The U.S.-Haiti border had arrived. It came with 16 Coast Guard cutters roaming Haitian shores and the U.S. Department of Homeland Security opening up detention beds run by the private prison company GeoGroup in Guantánamo Bay, Cuba. U.S. officials call this elastic apparatus in Caribbean waters, which can expand at a moment’s notice, the “third border.” Here, there is an enforcement web of many agencies—including the Coast Guard, Border Patrol, CBP Air and Marine, ICE, and even U.S. Southern Command—that emanates from the U.S. in Puerto Rico and South Florida. All these agencies participate in joint annual exercises, known as Integrated Advance, that are meant to deal with “maritime mass migration in the Caribbean.” Integrated Advance is part of Operation Vigilant Sentry, the DHS migration interdiction plan in the Caribbean. In 2015, officials even disguisedthemselves as migrants heading north on boats as part of the exercise and set up a command and control center. “A migrant operation is one of our most likely missions at Army South, so we have to be prepared,” said Major General Joseph P. DiSalvo, Army South’s commander.

Read the rest here at The Border Chronicle.

For the US, the Climate Plan Is More Walls and Armed Agents at the Border

Not long into our conversation, the young woman at the migrant resource center in Sasabe, Sonora, told me why she had left her home in Baja Verapaz, Guatemala: floods had ruined her family’s crops. Her name was Flor* and she was 19 years old. Two Category 4 hurricanes battered Central American coasts in late 2020, unleashing intense flooding throughout Guatemala, drowning harvests, and threatening starvation for the coming year. The migrant center, called Casa de la Esperanza, is just two blocks from the US port of entry. Mexican flags fluttered throughout the town on September 15, the day before Independence Day. Flor told me it was exactly a month since she had left home. She was sitting next to her companion, Esmeralda, who was 20 and also from Guatemala. They told me they had already tried to cross into the United States the week before, but were arrested and deported by the US Border Patrol.

Earlier that week, the World Bank released a report titled Groundswell, which predicted that, if global carbon emissions are not mitigated, 216 million people will be on the move by 2050 from six different regions, including Latin America, as a direct result of the changing climate. This came a month after the Intergovernmental Panel on Climate Change’s August report delivered a dire warning: unless there are “immediate, rapid, and large-scale reductions to greenhouse gas emissions, limiting warming to 1.5 degrees celsius will be beyond reach.” Outside the migrant center, you could see the 30-foot wall going up the hill; it had been constructed by the Trump administration in late 2020, around the same time Flor’s crops were being submerged by catastrophic flooding. The red, rusty wall left a wide scar of razed land visible from miles away.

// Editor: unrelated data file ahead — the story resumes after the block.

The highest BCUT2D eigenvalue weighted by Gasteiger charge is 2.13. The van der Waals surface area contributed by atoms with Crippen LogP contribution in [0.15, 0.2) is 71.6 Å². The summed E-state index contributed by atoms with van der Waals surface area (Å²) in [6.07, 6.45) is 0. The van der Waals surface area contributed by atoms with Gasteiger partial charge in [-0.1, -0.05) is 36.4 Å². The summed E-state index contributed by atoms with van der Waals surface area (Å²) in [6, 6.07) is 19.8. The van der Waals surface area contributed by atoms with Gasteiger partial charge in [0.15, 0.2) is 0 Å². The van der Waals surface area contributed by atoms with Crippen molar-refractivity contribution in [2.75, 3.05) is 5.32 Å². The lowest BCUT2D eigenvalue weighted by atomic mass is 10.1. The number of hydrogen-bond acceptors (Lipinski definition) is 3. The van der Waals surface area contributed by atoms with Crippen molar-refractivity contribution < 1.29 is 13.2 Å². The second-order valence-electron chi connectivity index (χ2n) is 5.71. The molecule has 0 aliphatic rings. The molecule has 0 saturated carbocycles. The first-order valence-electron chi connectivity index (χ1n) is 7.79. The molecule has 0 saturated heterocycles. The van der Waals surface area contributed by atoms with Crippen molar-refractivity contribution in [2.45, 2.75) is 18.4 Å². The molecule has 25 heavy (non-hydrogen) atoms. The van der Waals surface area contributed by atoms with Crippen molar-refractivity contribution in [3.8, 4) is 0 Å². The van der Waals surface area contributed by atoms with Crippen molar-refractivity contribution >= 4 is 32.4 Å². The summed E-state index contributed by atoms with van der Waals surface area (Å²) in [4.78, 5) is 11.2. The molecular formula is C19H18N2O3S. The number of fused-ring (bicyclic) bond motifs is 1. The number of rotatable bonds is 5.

Read the rest here at The Border Chronicle.

9/11’s Border Legacy: Razor Wire, “Smart” Surveillance, and Billions in Security Contracts

Along the 20-foot border wall in Nogales, Arizona, six lines of coiling razor wire blanket the rust-colored bollards from top to bottom. Shortly after Joe Biden was inaugurated in January, Nogales mayor Arturo Garino asked that it be cut down. Although the wall itself predated the Trump administration, the razor wire was installed by the US military in 2019. Today, it is the most visceral reminder of Trump’s viciously anti-immigrant administration. But the concertina wire, and the wall, aren’t going anywhere. In February, the federal government issued a call for bids from private industry to maintain border wall infrastructure. As Garino said, “I know that the government has a tendency of, when they put something up, they always keep it up, doesn’t matter what administration is there.” Indeed, the maintenance of this flesh-slicing wire is but one layer of a complex and massive border apparatus and industry that Biden has inherited.

Read the rest here as first published in The Border Chronicle.

Interview at Teen Vogue: The Case for Open Borders Is Laid Out in the Book ‘Build Bridges, Not Walls’

Interview conducted by Will Meyer starts like this:

“The iconic abolitionist activist Angela Davis once wrote that “walls turned sideways are bridges.” This creativity and openness to our fellow humans — this bridge-building — is what we need to do to address the unfolding crises of climate change, mass migration, and late-stage capitalism, according to investigative journalist and author Todd Miller. Miller has spent decades studying the politics of border regions, tracing the human and environmental toll of decades of militarization, forced displacement, and detention. His fourth and latest book on the subject, Build Bridges, Not Walls, from City Lights Books, makes an abolitionist case against borders.

In a recent phone conversation, Miller spoke to Teen Vogue about the personal, political, and spiritual case to tear down border walls.”

Read the rest here.